Saturday, 9 August 2014

Kilmaurs Gala 5km Road Race, 30th July 2014

Experience over the last few years since making my jump forward in running has told me that I train best when I have targets. When I'm not targeting anything, training goes wayward and, in my Dad's words, I "phone it in." Following the Calderglen Trail Race, I had no immediate races to aim for but did have considerable preparation to do at work before going on holiday at the end of the following week. By the end of June, I had trained at a consistent level for 16 consecutive weeks since returning in mid March from my mini sabbatical with some very pleasing training sessions logged (so I found while reading my training diary at the pool). I had also raced 13 times in that period, enjoying a considerable amount of success along the way. I'll save the details however for my end of year review. My race total for first 6 months of the year (including my DNF at the National Cross Country) stood at 17, far more prolific than I've been for at least a couple of years. I therefore took the week off, focused almost exclusively on my job, including Saturday and Sunday shifts (I left 10 pages of holiday notes) then enjoyed 15 days with my brother in the Costa del Sol. More on that in a future post. Running wise, the most generous thing I could say is I ticked over.
There's a lot to be said about getting fit by racing. My race targets are the Scottish track 5000m at Kilmarnock on 17th August and a BMC track 10,000m in Stretford on 6th September. Any others around those I'm seeing as preparation. The Kilmaurs 5k had caught my attention after I saw Ian Goudie write about it but I'd never been able to attend until this year. Having a week and a bit of proper training behind me and being 12 days removed from the last of my 14 San Miguel fuelled nights, this constituted an appropriate "see where I am" type race.
It nearly however didn't happen for me. I reached Kilmaurs without a hitch then hit a problem. I couldn't find Morton Park, the race venue. After driving round what seemed like every street in the entire village, I gave up the ghost and started heading home before seeing a small arrow which said "5k" out the corner of my eye at the very last second. This lead me up a narrow lane barely wide enough for a pedestrian never mind a car then, eureka, a pitch with a dirt track surrounding it and, most importantly, runners. By my time of arrival, I had only 20 minutes to collect a number, change out my suit (I drove straight from work) and do a warm up of some description.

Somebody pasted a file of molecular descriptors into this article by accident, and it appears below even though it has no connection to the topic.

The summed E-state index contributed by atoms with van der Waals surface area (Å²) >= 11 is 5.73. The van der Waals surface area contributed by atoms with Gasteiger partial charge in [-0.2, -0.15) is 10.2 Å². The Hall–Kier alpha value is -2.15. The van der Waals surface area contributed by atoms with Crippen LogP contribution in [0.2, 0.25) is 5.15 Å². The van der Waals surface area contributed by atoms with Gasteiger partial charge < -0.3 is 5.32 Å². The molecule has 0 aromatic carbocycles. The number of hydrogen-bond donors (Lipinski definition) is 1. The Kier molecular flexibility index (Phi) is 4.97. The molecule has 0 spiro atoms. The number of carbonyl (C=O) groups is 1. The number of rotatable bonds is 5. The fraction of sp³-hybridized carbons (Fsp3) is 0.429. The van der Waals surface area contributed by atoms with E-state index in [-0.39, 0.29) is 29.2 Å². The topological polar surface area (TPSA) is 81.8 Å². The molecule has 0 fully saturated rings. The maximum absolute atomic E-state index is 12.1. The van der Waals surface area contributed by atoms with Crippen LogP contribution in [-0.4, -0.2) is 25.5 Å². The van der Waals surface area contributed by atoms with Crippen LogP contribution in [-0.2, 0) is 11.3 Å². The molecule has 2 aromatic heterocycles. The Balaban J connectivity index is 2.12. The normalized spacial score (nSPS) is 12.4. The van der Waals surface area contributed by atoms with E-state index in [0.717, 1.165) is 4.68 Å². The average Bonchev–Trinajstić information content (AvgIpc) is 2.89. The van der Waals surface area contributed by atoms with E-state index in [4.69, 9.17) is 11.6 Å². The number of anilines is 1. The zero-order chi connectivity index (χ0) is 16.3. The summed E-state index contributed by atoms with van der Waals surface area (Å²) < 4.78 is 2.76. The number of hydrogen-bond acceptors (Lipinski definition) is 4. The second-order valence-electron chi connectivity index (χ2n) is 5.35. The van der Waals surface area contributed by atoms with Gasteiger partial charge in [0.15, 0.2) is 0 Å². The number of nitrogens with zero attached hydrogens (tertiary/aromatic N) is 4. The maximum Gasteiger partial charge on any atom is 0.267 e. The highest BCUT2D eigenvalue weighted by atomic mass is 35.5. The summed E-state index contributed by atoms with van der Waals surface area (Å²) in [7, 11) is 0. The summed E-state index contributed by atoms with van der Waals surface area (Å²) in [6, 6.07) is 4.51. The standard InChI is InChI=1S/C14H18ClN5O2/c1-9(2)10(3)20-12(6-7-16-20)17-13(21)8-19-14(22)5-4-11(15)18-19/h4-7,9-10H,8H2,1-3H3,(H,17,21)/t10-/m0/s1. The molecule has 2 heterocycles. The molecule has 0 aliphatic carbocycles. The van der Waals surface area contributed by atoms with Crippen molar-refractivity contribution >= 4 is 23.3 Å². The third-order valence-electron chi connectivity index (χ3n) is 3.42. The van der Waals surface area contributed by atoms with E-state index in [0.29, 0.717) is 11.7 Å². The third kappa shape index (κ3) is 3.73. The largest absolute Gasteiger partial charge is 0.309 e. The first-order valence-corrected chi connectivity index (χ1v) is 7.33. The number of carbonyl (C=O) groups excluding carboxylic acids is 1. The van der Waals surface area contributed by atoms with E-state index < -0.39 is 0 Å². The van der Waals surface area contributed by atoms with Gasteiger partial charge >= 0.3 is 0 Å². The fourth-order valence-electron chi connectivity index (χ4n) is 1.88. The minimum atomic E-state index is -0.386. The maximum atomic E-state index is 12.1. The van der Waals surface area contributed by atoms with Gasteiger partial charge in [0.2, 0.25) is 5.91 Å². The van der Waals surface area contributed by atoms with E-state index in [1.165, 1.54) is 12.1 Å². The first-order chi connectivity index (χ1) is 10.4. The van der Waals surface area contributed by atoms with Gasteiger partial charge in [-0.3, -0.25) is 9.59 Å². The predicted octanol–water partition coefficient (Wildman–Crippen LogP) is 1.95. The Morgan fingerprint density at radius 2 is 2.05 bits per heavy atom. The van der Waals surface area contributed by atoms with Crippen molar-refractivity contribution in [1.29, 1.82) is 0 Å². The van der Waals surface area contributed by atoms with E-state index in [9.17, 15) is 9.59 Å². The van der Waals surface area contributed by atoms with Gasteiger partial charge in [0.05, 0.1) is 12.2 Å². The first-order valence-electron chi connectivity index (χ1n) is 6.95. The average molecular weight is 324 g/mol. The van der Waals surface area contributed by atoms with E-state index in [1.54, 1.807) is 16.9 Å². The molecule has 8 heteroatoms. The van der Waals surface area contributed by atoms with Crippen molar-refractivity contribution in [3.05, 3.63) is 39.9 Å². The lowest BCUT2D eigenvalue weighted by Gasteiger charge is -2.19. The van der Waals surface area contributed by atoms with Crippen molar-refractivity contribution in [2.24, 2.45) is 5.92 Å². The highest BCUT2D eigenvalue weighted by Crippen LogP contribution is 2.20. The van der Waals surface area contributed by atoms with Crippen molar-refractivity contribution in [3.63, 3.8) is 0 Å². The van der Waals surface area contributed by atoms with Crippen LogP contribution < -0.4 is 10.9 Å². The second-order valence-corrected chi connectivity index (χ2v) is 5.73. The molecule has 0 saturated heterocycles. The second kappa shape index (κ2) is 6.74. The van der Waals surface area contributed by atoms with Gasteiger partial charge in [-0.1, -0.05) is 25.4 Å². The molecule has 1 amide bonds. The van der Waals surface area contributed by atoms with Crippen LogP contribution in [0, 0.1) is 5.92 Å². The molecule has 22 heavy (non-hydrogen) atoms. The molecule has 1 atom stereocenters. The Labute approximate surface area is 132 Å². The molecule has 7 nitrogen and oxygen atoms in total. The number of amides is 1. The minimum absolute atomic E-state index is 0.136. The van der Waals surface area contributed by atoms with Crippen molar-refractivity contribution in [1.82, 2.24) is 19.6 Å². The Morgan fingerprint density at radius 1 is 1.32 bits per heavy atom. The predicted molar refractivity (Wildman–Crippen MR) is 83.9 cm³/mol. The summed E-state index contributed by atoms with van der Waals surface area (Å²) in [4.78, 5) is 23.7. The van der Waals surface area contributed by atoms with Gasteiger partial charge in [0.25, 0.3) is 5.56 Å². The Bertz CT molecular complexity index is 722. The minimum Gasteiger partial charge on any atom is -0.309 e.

I lined up for the 7pm start alongside Robert Gilroy and over 150 other runners, an amazing turnout for a midweek race in a rural location during the Commonwealth Games. The first kilometre comprised 2 laps of the dirt track before leaving the park down a flight of stairs into Kilmaurs main street. Robert and I quickly established position and a sense of deja vu from Calderglen Park set in on my part.

Above: leaving Morton Park after the initial 2 laps. Photo courtesy of Kenny Phillips.
The course then followed an undulating route in the countryside surrounding the village. I was feeling sluggish but kept with Robert until just after 2km. He is full of confidence and rightly so and slowly forged a gap. After 3km, to be honest, I was glad I only had another 2km to go. Eventually, we turned off the roads onto a trail surface heading back to Morton Park. I re-entered the track for a final lap to the finish just as Robert finished. He clocked a swift 15:11 with me following 15:39. The organiser said at the prize giving I was "hot on his heels." I'm not sure that's a totally accurate description. 3rd placed runner Craig Reid (Bellahouston Road Runners) was close to me in turn with his PB finish of 16:11.
The remainder of the Cambuslang contingent comprised George Pettit (7th, 17:08), Chris Upson (8th, 17:13), James Healey (13th, 17:42, a PB) and Eddie Carr (43rd, 20:16). Robert, George and I shared the £20 team prize between us and had the pleasure of photos with the Kilmaurs Gala Queen. In the women's contest, local girl Kara Tait (Kilmarnock Harriers) claimed the win and an excellent 10th place overall in 17:17, fending off Laura Wallace (Ayr Seaforth) and Kilmarnock team mate Lindsay McMahon in the process. For me, the race gave my heart and lungs a jolt and, for that reason, was a worthwhile exercise.
Full results are here.

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